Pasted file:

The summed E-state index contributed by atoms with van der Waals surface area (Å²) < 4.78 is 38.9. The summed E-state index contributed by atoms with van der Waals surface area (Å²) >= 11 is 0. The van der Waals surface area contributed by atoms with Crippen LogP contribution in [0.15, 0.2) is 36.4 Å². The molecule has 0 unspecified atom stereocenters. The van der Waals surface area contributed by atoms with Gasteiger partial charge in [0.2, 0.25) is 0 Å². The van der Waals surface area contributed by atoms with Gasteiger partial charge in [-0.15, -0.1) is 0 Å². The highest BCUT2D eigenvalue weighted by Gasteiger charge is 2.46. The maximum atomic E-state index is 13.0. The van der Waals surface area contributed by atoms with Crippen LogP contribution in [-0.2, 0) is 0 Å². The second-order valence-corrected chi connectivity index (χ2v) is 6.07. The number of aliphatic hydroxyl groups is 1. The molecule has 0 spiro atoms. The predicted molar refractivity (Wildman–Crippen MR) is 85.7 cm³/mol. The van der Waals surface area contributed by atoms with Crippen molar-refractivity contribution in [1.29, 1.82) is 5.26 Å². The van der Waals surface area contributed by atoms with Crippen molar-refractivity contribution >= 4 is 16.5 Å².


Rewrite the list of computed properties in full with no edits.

The summed E-state index contributed by atoms with van der Waals surface area (Å²) < 4.78 is 38.9. The summed E-state index contributed by atoms with van der Waals surface area (Å²) >= 11 is 0. The van der Waals surface area contributed by atoms with Crippen LogP contribution in [0.15, 0.2) is 36.4 Å². The molecule has 0 unspecified atom stereocenters. The van der Waals surface area contributed by atoms with Gasteiger partial charge in [0.2, 0.25) is 0 Å². The van der Waals surface area contributed by atoms with Gasteiger partial charge in [-0.15, -0.1) is 0 Å². The highest BCUT2D eigenvalue weighted by Gasteiger charge is 2.46. The maximum atomic E-state index is 13.0. The van der Waals surface area contributed by atoms with Crippen LogP contribution in [-0.2, 0) is 0 Å². The second-order valence-corrected chi connectivity index (χ2v) is 6.07. The number of aliphatic hydroxyl groups is 1. The molecule has 0 spiro atoms. The predicted molar refractivity (Wildman–Crippen MR) is 85.7 cm³/mol. The van der Waals surface area contributed by atoms with Crippen molar-refractivity contribution in [1.29, 1.82) is 5.26 Å². The van der Waals surface area contributed by atoms with Crippen molar-refractivity contribution >= 4 is 16.5 Å².